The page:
Pat Hatt said...

I knew about Denrochronology, score a point for me..haha...yeah I don't mind a liitle bit of tech, but when I write I generally give a more easy to understand explantion and move on, using too much of it just bogs it down.

Erin M. Hartshorn said...

Great discussion of the technical aspects of tree rings! I'm going to have to go back and check your previous posts, too.

I read across the range of science fiction and fantasy. I enjoy technical explanations when they are subservient to the story (Neal Stephenson lost me when he started to talk about the organization of the world in Anathem), but I enjoy any story with an internally self-consistent world, even if it is contrary to the way our world works.

Thanks for stopping by my blog and commenting.

mshatch said...

I am sadly ignorant and seldom include technological descriptions. Yours are very interesting. 9,000 is a long time.

Michael Di Gesu said...

Fascinating D word today. I never knew trees could live THAT long.

As for as technology in writing, I use some, but only enough for the setting.

I don't mind reading some of it, but I don't like overkill. Just like anything in writing a story or reading for that matter, balance is the key.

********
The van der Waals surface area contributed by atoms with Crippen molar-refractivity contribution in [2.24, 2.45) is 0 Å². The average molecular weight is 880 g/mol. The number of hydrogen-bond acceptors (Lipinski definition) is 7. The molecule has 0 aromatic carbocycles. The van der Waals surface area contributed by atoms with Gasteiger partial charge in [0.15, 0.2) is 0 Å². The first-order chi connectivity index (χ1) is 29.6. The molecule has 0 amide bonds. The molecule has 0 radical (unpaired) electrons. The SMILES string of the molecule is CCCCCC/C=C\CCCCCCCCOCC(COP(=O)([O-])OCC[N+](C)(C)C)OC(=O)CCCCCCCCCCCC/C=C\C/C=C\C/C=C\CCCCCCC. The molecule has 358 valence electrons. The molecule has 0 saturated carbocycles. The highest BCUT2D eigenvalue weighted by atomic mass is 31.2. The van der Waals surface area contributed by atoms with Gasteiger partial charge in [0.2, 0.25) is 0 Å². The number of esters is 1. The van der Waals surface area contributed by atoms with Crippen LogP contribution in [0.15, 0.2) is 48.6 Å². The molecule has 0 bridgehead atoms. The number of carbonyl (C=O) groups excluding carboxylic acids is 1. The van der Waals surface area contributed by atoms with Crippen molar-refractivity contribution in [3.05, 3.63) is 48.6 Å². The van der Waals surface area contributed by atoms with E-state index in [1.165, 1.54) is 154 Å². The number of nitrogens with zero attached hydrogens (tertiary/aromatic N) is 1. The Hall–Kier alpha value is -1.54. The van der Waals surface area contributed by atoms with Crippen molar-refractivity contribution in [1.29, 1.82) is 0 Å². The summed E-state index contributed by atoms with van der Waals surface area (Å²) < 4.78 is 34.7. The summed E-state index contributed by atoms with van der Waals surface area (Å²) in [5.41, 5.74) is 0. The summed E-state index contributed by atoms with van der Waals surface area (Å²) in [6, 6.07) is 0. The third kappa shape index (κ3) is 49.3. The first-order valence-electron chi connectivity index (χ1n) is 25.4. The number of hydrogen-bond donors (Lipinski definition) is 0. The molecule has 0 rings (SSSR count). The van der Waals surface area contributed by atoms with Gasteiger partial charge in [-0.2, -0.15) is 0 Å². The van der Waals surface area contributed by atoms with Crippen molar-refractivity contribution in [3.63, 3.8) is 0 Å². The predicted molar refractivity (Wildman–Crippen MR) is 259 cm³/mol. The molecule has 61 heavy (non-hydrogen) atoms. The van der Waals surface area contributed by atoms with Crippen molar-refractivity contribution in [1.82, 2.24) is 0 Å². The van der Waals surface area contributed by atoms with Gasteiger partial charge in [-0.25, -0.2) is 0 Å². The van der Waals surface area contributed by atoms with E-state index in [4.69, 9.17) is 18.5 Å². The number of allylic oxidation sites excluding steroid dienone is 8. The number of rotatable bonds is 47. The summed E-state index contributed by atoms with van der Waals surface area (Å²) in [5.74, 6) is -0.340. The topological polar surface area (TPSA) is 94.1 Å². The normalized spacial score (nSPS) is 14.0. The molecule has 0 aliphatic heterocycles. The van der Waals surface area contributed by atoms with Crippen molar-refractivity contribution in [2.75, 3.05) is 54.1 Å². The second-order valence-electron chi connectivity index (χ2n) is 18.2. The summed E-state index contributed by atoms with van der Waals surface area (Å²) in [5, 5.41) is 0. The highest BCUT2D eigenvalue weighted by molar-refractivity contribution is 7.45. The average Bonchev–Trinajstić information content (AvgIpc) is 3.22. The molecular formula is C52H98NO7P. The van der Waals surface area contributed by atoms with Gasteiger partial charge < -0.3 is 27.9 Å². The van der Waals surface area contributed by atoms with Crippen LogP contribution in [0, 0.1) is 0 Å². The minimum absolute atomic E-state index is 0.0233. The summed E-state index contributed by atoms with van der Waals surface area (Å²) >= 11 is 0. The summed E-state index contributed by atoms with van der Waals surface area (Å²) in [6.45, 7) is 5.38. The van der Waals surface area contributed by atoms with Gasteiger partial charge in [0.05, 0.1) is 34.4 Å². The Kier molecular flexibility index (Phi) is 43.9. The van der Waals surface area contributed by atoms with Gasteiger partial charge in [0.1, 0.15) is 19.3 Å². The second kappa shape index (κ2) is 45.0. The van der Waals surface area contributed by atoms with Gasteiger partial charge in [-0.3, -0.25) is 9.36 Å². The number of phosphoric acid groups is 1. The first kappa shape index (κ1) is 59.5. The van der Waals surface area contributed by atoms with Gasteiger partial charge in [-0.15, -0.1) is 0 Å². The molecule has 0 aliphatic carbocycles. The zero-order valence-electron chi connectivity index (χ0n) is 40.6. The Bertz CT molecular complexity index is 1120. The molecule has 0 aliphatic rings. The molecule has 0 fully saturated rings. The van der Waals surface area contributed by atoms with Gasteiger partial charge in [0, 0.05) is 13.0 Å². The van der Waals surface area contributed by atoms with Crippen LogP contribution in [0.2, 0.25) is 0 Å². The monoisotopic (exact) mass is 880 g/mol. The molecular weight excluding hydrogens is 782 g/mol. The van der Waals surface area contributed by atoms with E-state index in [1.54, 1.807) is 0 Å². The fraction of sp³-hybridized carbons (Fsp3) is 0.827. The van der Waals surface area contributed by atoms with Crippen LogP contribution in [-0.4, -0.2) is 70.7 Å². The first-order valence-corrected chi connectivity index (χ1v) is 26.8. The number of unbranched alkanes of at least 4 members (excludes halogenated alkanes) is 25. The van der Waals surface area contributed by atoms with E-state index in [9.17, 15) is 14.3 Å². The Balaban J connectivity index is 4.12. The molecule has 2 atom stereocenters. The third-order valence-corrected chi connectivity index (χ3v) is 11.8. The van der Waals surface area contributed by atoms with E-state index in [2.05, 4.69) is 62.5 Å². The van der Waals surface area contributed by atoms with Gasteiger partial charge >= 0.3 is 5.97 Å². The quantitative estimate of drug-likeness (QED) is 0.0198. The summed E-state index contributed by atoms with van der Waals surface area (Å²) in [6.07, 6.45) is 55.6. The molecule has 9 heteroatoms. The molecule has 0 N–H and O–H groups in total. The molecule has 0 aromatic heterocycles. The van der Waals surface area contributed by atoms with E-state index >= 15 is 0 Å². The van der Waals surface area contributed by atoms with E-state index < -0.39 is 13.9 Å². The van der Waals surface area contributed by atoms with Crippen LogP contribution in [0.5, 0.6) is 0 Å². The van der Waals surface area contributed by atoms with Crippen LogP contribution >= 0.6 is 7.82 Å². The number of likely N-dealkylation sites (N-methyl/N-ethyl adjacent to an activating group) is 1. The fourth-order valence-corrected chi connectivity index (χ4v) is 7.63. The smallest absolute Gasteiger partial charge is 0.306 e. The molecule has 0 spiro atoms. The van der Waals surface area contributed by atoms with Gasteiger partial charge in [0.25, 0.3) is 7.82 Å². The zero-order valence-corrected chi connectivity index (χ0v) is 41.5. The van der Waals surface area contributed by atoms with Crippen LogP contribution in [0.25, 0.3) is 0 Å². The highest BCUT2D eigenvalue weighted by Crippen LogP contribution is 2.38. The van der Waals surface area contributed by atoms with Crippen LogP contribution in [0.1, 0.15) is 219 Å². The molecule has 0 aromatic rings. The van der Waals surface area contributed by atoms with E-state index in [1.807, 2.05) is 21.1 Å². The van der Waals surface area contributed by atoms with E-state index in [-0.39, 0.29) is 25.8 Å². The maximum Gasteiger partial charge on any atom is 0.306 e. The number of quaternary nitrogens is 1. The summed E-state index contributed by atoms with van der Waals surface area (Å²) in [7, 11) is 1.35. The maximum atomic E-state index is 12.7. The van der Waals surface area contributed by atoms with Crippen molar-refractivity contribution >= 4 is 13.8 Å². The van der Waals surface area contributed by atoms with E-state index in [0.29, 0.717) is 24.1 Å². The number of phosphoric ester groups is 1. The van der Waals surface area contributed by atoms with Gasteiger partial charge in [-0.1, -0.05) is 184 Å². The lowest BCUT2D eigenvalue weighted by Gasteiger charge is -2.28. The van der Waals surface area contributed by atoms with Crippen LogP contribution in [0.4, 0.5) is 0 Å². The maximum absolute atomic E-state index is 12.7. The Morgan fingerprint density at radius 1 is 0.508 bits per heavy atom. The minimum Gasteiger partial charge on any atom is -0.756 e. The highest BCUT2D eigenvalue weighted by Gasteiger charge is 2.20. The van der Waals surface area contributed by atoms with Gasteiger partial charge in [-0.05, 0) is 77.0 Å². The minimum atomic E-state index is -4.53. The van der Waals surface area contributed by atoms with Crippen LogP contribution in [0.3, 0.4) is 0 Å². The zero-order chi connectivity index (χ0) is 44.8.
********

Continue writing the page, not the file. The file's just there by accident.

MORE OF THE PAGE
S. L. Hennessy said...

I had NO idea there was a word for the study of tree rings, let along any notable dendrochronologists, but now I sure wish I knew more about the field since trees have long fascinated me (I blame Lord of the Rings for that).

Clarissa Draper said...

You're one of the bloggers I'm coming back to study the posts more carefully. There is just so much to learn.

Mark Noce said...

Dendrochronology! Greta word and fascinating subject. Also a killer on the Scrabble board:)

L.G.Smith said...

Love this stuff. I agree that it should be included in the story as organically as possible so as to not lose the reader.

Emily Rose said...

I remember learning about dendrochronology earlier in the year and I was so fascinated by it. Great post!

Heather said...

Though I can't spell this without looking back at the post, it fascinates me!

Charles Gramlich said...

I'm always fascinated with tree rings, especially how when a tree has died and begun to rot, the rings come apart as you pull on them.

the writing pad said...

I've heard that people used to think dating a tree (and who'd want to really?!) was as simple as counting the rings - evidently there's more to it - interesting that the same science is applied to dating other things ... Re your SCi-Fi post - I'm not big on this type of fiction, but it sounds dead right that technical explanations should be part of the story telling :-)

Carol Riggs said...

Fascinating! The trees as well as the paintings dating. And I like including a little technology in my sci-fi...a little goes a long way, though. Hard-core sci-fi fans like more, but I stick with the light sci-fi. A lot of people don't have the stomach for it, so I keep that stuff minimal. ;o) When I read, if something explains too much, I do skim! Or at least roll my eyes...